PHACE syndrome Hearing loss Hemangioma Internal auditory canal 


Compliance with ethical standards

This study was approved by the institutional review board, which waived the requirement for informed consent.

Conflict of interest

The authors declare that they have no conflict of interest.


  1. 1.
    Garzon MC, Epstein LG, Heyer GL et al (2016) PHACE syndrome: consensus-derived diagnosis and care recommendations. J Pediatr 178:24–33.e22Google Scholar
  2. 2.
    Bangiyev JN, Gurgel R, Vanderhooft SL, Grimmer JF (2017) Reversible profound sensorineural hearing loss due to propranolol sensitive hemangioma in an infant with PHACE syndrome. Int J Pediatr Otorhinolaryngol 103:55–57CrossRefPubMedGoogle Scholar
  3. 3.
    Duffy KJ, Runge-Samuelson C, Bayer ML, Friedland D, Sulman C, Chun R, Kerschner JE, Metry D, Adams D, Drolet BA (2010) Association of hearing loss with PHACE syndrome. Arch Dermatol 146:1391–1396CrossRefPubMedGoogle Scholar
  4. 4.
    Hartemink DA, Chiu YE, Drolet BA, Kerschner JE (2009) PHACES syndrome: a review. Int J Pediatr Otorhinolaryngol 73:181–187CrossRefPubMedGoogle Scholar
  5. 5.
    James PA, McGaughran J (2002) Complete overlap of PHACE syndrome and sternal malformation—vascular dysplasia association. Am J Med Genet 110:78–84CrossRefPubMedGoogle Scholar
  6. 6.
    Meltzer DE, Robson CD, Blei F, Holliday RA (2015) Enlargement of the internal auditory canal and associated posterior fossa anomalies in PHACES association. AJNR Am J Neuroradiol 36:2159–2162CrossRefPubMedGoogle Scholar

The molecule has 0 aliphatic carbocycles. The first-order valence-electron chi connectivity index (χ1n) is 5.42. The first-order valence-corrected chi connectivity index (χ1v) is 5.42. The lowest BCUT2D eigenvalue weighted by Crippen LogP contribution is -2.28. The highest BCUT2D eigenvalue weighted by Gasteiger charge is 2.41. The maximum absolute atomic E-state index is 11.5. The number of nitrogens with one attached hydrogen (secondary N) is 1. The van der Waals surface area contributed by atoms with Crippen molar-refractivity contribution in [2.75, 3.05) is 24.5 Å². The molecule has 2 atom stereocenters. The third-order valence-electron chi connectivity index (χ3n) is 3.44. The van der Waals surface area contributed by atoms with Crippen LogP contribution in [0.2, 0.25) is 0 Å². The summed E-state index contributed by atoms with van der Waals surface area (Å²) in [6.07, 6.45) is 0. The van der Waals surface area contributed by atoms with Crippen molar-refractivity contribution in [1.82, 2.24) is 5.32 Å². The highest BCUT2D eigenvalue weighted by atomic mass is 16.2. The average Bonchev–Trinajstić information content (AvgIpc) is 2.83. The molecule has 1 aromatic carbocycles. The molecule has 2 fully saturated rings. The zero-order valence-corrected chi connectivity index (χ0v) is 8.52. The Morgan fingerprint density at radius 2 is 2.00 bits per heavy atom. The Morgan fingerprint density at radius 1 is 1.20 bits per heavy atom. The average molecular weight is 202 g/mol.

7. 7.
    Poindexter G, Metry DW, Barkovich AJ, Frieden IJ (2007) PHACE syndrome with intracerebral hemangiomas, heterotopia, and endocrine dysfunction. Pediatr Neurol 36:402–406CrossRefPubMedGoogle Scholar
  8. 8.
    Rudnick EF, Chen EY, Manning SC, Perkins JA (2009) PHACES syndrome: otolaryngic considerations in recognition and management. Int J Pediatr Otorhinolaryngol 73:281–288CrossRefPubMedGoogle Scholar
  9. 9.
    Dilwali S, Landegger LD, Soares VY, Deschler DG, Stankovic KM (2015) Secreted factors from human vestibular schwannomas can cause cochlear damage. Sci Rep 5:18599CrossRefPubMedPubMedCentralGoogle Scholar
  10. 10.
    Bess FH, Dodd-Murphy J, Parker RA (1998) Children with minimal sensorineural hearing loss: prevalence, educational performance, and functional status. Ear Hear 19:339–354CrossRefPubMedGoogle Scholar